When full dilatation was achieved (because of their own machinations, mainly), I was wheeled to the DR. It hurt to sit up much more bring myself to sit and transfer to the wheelchair. I was half-carried mostly. All the time I was drenched in cold sweat and groggy from the pain and natural anesthetics. The next thing I knew, I was spread-eagled lying on my back on the delivery table.

The instructions were given, and a handful of interns surround me ready for whatever emergencies there may be. I silently hoped they had the operating table prepped and ready as well. An intern climbed and stayed at the top of the table. If I was in a different situation, I’d be looking questioningly at her and demanded for her to climb down. At this point, I was in total surrender to the people around me, so I let her be. They’ve done this countless of times already; they must know what they’re doing. I don’t.

When it was time for me to push, the girl on the table pushed my stomach down and poof came the baby’s head. So, the girl on the table has some purpose after all. The next push, she joined with me, and together, we got Xofia Enia out. At 8:58 Friday morning. With cord coiling around the neck and arm! I am now a true believer of miracles.

The first time I heard my baby cry was nothing short of pure bliss. So this is how it feels. I got up and reached for my baby. The nurses told me not to hold her, everything’s sterile, and my hands weren’t. I was only allowed to kiss her in the forehead. I kissed my baby, blood, goo and all. It was the most beautiful thing ever.

They had to wash and bring my baby to the nursery. I needed time to rest and recover. The realization hit me. I no longer felt the pain. I thought getting her out would be the most painful, but hey, it was the best part of the whole experience. I felt such relief washed over me. I didn’t even feel anything when I expelled the afterbirth. I felt light and sleepy. Finally, I no longer look like a stressed blowfish without the spikes.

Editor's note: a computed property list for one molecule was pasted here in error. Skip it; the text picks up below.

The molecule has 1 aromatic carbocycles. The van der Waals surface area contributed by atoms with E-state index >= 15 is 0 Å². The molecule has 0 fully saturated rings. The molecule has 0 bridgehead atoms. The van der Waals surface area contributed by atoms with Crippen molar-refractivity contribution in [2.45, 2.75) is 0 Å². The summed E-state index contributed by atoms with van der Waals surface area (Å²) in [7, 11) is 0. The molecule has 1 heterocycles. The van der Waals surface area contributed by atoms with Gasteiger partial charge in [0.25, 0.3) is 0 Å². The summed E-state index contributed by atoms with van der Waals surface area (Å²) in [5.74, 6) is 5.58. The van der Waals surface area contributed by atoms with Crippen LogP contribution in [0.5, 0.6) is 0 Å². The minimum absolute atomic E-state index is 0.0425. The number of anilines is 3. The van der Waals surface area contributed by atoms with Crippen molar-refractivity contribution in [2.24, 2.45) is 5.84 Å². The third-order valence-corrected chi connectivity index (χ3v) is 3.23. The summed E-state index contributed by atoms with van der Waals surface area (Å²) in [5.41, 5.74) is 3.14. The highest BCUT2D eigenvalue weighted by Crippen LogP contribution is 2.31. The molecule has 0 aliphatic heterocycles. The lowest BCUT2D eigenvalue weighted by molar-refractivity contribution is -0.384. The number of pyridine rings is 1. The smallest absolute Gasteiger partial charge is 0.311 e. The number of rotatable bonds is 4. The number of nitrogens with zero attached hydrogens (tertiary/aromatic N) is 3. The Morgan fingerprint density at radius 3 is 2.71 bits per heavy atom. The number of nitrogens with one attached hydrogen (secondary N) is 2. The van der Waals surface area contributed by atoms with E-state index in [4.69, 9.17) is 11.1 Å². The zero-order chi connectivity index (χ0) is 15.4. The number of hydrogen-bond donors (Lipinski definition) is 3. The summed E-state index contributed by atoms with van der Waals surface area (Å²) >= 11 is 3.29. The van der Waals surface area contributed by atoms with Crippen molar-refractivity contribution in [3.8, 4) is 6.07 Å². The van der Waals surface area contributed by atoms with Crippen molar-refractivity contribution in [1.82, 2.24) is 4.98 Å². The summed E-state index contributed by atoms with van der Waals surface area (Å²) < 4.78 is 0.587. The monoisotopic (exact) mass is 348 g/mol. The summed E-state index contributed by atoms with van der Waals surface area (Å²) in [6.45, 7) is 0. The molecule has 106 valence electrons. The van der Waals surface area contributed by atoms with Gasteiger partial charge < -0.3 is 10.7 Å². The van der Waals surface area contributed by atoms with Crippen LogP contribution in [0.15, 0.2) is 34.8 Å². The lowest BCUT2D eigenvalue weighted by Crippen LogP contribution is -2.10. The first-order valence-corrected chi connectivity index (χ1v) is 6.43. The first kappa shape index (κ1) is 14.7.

5 comments:

caffeinated muse May 7, 2008 at 12:20 AM  

awwww...
maTeary-eyed mansad ta ani nga post oi! i did NOT expect that! (pwede butangan warning sa beginning sa post??? heheh)

fighter jud ni xofia dah! wonder what nuggets of wisdom she will disclose once she begins to talk. heheh can't wait!

tash May 7, 2008 at 8:56 AM  

nice one. finally, i've heard your giving birth story.

hehe, it's amazing how demerol can put us in a dreamy, surreal state, but still allows everything to be clear and vivid. :)

Xofia Enia's mom May 7, 2008 at 9:03 AM  

@ muse-- I wonder pud atih. snob baya kaau, di pagunit ug kamot. nya mamatid kung mo-kiss ka sa feet. nya all the while, di jud mo smile. and oh, she knows na how to look at you nga maupos ka. must be with the genes. hehe

@ tash-- lage oi, demerol na jud forever. hahaha pero mas lami jud unta to nga combo kung demerol+epi. hehehe! wish ko lang!

Anthony Vincent May 8, 2008 at 1:09 PM  

langga, you forgot to mention that we were supposed to watch "Harry Potter and the Order of the Phoenix" that fateful night. hehehe

Purpled Sky May 8, 2008 at 2:46 PM  

haha sakto! actually, daghan pang wa naapil ug suwat pero oi, pwerti na cguro ka taas sa entry noh, kung giapil pa ang tanan.